Through its historic ruling delivered by a five-judge bench, the Supreme Court liberated Muslim women from the perpetual fear of arbitrary and whimsical divorce. That it is a carefully crafted and delicately balanced judgement is evident by the fact that though the issue was extremely contentious, the warring fractions situated across the divide have hailed it as a balanced judgement. It was not easy to please all parties—individual Muslim women, Muslim women’s groups, experts of Islamic law, the government, political parties of different hues and the religious clerics. It allows everyone to cherry-pick from the verdict as per their ideological moorings.
The judgement is poised between two constitutional guarantees—women’s rights against arbitrary and instant triple talaq, on the one end, and the fundamental rights of minorities guaranteed by Articles 25 and 26 of the Constitution of India, on the other. It has steered clear of the binaries of majority versus minority, gender versus community and uniform civil code versus reform from within, focusing only on the issue that was framed—whether instant triple talaq (talaq-e-biddat) forms the core of Islamic religious belief and practice in India, and whether it can be struck down by our courts. The three different verdicts, with three different focal points, form a kaleidoscope of patterns that can be mixed and matched to bring out different ‘majority’ opinions.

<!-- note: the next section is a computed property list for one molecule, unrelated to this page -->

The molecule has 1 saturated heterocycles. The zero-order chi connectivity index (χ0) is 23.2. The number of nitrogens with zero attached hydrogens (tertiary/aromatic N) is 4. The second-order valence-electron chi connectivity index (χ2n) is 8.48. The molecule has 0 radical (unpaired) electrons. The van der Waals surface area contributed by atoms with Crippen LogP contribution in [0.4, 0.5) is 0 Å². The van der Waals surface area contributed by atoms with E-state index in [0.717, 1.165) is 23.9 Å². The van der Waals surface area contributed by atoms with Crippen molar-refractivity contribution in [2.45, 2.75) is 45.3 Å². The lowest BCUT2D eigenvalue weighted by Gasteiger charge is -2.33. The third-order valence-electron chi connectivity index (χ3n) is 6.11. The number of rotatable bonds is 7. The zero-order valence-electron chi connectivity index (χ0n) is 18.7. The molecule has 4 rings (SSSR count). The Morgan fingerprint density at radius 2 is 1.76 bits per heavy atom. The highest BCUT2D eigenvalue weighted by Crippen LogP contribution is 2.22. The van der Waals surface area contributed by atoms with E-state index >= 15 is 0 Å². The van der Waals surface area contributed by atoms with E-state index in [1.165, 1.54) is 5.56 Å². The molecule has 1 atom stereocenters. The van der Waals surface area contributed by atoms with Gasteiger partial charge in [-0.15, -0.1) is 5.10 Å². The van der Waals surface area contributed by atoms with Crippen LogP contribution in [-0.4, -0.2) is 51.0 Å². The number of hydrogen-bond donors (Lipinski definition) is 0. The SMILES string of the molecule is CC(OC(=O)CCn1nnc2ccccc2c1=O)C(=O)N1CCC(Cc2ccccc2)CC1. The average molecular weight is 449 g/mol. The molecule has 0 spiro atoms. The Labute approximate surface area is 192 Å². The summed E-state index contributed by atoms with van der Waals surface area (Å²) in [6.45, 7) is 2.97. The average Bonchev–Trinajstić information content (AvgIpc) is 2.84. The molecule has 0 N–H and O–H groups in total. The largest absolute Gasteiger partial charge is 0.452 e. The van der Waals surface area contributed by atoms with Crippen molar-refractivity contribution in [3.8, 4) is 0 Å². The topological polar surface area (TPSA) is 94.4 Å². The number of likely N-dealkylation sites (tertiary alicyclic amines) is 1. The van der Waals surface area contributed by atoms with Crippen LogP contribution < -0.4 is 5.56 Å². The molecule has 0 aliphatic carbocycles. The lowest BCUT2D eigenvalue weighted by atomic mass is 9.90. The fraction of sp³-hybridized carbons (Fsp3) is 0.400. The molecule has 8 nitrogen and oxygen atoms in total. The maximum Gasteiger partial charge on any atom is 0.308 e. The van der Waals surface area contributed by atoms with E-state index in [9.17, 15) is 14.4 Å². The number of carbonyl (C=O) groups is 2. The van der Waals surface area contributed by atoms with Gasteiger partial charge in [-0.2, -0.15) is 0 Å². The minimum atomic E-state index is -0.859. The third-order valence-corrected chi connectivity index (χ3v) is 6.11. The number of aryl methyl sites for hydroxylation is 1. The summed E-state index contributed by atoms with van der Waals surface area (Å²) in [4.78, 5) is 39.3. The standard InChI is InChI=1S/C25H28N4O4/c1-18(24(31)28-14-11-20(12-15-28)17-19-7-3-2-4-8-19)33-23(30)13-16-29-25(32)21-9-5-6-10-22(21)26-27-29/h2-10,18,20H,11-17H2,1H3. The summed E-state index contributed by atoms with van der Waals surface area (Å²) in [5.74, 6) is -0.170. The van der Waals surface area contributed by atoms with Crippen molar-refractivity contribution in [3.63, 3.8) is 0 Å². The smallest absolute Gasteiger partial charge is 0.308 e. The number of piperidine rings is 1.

It was obvious that arbitrary triple talaq had to go. No one was going to declare it the most desirable mode of dissolving a Muslim marriage. What was under contest was the most appropriate manner in which it could be done—through legislature, the courts or the religious leadership. On this critical issue, the verdict split.
Chief Justice of India Justice J.S. Khehar held that though triple talaq is undesirable, since it is an integral part of the Sunni Hanafi faith, as an unbroken tradition that has been followed for 1,400 years, it was not possible for the courts to strike it down. But using the power bestowed upon the Supreme Court under Article 142 of the Constitution, Justice Khehar gave a six-month window to Parliament to declare the law and issued an injunction restraining Muslim husbands from pronouncing triple talaq in the intervening period. A convoluted verdict, it creates more confusions than it solves. It is paradoxical to declare that a religious practice is constitutionally protected and then direct the state to legislate against it. The sole Muslim judge on the bench, Justice Abdul Nazeer, concurred with this view.